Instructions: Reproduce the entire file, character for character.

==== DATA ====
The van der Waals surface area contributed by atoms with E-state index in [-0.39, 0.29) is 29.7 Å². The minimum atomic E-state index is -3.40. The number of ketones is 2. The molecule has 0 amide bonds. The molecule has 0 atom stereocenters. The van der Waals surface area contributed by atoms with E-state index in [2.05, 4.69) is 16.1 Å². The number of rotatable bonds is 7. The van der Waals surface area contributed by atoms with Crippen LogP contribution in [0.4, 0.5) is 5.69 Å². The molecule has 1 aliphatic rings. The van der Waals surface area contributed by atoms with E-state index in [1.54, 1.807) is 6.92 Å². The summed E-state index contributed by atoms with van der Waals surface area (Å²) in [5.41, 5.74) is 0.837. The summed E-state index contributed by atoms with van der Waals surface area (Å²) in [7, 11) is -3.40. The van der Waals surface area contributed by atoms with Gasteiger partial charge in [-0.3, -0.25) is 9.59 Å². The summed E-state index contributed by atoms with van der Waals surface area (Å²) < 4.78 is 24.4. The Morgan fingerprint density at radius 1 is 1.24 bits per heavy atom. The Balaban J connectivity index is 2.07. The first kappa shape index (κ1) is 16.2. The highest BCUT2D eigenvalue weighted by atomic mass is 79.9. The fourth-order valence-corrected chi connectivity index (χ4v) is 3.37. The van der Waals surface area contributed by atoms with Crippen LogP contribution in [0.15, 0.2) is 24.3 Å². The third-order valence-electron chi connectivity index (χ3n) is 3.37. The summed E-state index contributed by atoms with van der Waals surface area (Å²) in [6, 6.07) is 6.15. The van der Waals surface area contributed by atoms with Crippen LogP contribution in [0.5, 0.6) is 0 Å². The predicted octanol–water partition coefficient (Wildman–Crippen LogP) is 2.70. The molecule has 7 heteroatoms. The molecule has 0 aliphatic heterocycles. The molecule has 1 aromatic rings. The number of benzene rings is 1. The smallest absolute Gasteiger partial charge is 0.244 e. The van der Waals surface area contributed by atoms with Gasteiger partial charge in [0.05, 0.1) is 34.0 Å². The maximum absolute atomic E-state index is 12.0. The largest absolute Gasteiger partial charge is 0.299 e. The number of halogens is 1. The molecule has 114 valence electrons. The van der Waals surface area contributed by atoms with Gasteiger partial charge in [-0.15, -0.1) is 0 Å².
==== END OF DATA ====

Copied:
The van der Waals surface area contributed by atoms with E-state index in [-0.39, 0.29) is 29.7 Å². The minimum atomic E-state index is -3.40. The number of ketones is 2. The molecule has 0 amide bonds. The molecule has 0 atom stereocenters. The van der Waals surface area contributed by atoms with E-state index in [2.05, 4.69) is 16.1 Å². The number of rotatable bonds is 7. The van der Waals surface area contributed by atoms with Crippen LogP contribution in [0.4, 0.5) is 5.69 Å². The molecule has 1 aliphatic rings. The van der Waals surface area contributed by atoms with E-state index in [1.54, 1.807) is 6.92 Å². The summed E-state index contributed by atoms with van der Waals surface area (Å²) in [5.41, 5.74) is 0.837. The summed E-state index contributed by atoms with van der Waals surface area (Å²) in [7, 11) is -3.40. The van der Waals surface area contributed by atoms with Gasteiger partial charge in [-0.3, -0.25) is 9.59 Å². The summed E-state index contributed by atoms with van der Waals surface area (Å²) < 4.78 is 24.4. The Morgan fingerprint density at radius 1 is 1.24 bits per heavy atom. The Balaban J connectivity index is 2.07. The first kappa shape index (κ1) is 16.2. The highest BCUT2D eigenvalue weighted by atomic mass is 79.9. The fourth-order valence-corrected chi connectivity index (χ4v) is 3.37. The van der Waals surface area contributed by atoms with Crippen LogP contribution in [0.15, 0.2) is 24.3 Å². The third-order valence-electron chi connectivity index (χ3n) is 3.37. The summed E-state index contributed by atoms with van der Waals surface area (Å²) in [6, 6.07) is 6.15. The van der Waals surface area contributed by atoms with Crippen LogP contribution in [0.5, 0.6) is 0 Å². The predicted octanol–water partition coefficient (Wildman–Crippen LogP) is 2.70. The molecule has 7 heteroatoms. The molecule has 0 aliphatic heterocycles. The molecule has 1 aromatic rings. The number of benzene rings is 1. The smallest absolute Gasteiger partial charge is 0.244 e. The van der Waals surface area contributed by atoms with Gasteiger partial charge in [0.05, 0.1) is 34.0 Å². The maximum absolute atomic E-state index is 12.0. The largest absolute Gasteiger partial charge is 0.299 e. The number of halogens is 1. The molecule has 114 valence electrons. The van der Waals surface area contributed by atoms with Gasteiger partial charge in [-0.15, -0.1) is 0 Å².